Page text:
作者

Alexander R. Roth, M.Jur. (Oxford)

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Dr. Daniel Schrembs, LL.M. (Duke University)

高级律师

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作者

Alexander R. Roth, M.Jur. (Oxford)

合伙人

Read More

Dr. Daniel Schrembs, LL.M. (Duke University)

高级律师

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2019年10月31日

The Beginning of a new Blockchain Era in Germany

Blockchain technology is currently a much-discussed topic: Bitcoin, Libra, smart contracting to name just a few buzzwords everyone is aware of. The technology has the potential to disrupt traditional industries and Germany intends to play a pioneering role in this new emerging era.

Blockchain Economy in Berlin

Numerous blockchain start-ups have settled in Europe’s crypto capital Berlin. Due to favorable infrastructural and regulatory conditions, Germany and Berlin in particular are an ideal location for companies in the blockchain industry, many of which already operate and conduct research there.  Lots of them are working on blockchain-based solutions for accelerated and safe document dispatch, smart contracting or creation of digital identity, including safe registration possibilities. Investors from all over the world are financing Berlin-based blockchain start-ups, some of them even already through crypto investments (initial coin offerings) using the new blockchain technology itself.

The Berlin ecosystem seems to be open-minded to the new technology. Several restaurants, bars, retailers and boutiques already accept virtual currency as means of payment. Even large German companies are also taking advantage of the technology. For example, Daimler and automotive supplier Duerr have recently completed a transaction via the blockchain-based platform Marco Polo, which enables processes to be significantly simplified and accelerated through smart contracts.[1]

The Current Regulatory Environment

Berlin’s courts also appear to be crypto-currency friendly. Last year, for example, the Berlin Supreme Court denied the German Federal Agency for Financial Market Supervision (BaFin) the jurisdiction to regulate bitcoin based crypto business models.[2] As a result, crypto currency business models (at least those based on bitcoin) are, unlike traditional financial services, not subject to permission by the BaFin and thus experience some regulatory freedom for now.

The German Government’s Blockchain Strategy

The German Federal Government has recognized the great potential of blockchain technology in its recently adopted blockchain strategy [3] (TW convenience translation of the German Government’s Blockchain strategy). According to this strategy, blockchain innovation will be heavily promoted, supported and funded and investments initiated and attracted. In particular, the development of blockchain technology in the financial sector will be supported by liberalizing German law in order to facilitate electronic securities. Public offering of certain crypto tokens will be regulated and legal certainty for trading platforms and crypto depositories shall be ensured.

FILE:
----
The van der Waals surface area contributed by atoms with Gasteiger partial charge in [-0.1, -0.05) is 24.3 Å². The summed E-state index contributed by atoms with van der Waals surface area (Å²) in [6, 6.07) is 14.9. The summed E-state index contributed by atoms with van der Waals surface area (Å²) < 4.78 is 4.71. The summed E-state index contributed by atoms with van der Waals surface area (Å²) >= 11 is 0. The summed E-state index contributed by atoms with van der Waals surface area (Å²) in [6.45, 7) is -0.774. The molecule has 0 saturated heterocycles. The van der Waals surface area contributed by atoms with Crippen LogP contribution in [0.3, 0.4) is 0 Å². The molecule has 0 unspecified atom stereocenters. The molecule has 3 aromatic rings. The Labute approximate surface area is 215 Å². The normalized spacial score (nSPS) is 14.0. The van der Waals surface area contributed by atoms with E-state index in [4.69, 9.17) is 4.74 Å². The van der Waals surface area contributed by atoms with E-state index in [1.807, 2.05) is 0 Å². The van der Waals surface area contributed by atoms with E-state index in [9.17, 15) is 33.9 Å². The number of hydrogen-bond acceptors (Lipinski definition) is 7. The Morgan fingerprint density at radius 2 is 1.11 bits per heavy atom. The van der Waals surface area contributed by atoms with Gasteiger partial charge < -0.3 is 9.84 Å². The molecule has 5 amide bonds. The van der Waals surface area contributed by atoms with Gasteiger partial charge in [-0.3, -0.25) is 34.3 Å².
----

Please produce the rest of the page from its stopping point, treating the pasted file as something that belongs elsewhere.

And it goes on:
The strategy prospects a clear regulation for crypto-currency business models in the financial sector which should add predictability and reliability for entrepreneurs and investors. Crypto-trading and respective fintech companies will be treated as financial services and will thus be subject to the regulation of the BaFin which is going to improve trust in and acceptance of the blockchain industry significantly. To further support innovation, the German Government promotes an “Industry 4.0 Regulatory Testbed”. Start-ups shall be able to develop and test their products, especially those revolving around smart contracts, in an experimental, less regulated environment.

The governmental authorities furthermore intend to act as role models by integrating blockchain technology into their processes. Personal appointments with the authorities, for example, are planned to be replaced by electronic proof of identity. The government is also making special efforts to subsidize climate-friendly and sustainable projects. Plans include the introduction of corporate blockchain bonds and shares (as opposed to the current regulation stipulating that bonds/shares must be in paper form). That could even lead to the introduction of new corporate forms with corporate shares in token form.

However, the German Government plans to work at European and international level to ensure that stablecoins will not become an alternative to state currencies.

[1] https://www.lbbw.de/articlepage/press-release/daimler-duerr-execute-commercial-trade-transaction-with-lbbw-blockchain_94uvbu6js_e.html.

[2] KG Urt. v. 25.09.2018, Az 161 Ss 28/18.

[3] https://www.bundesregierung.de/breg-en/news/blockchain-strategie-1673014.

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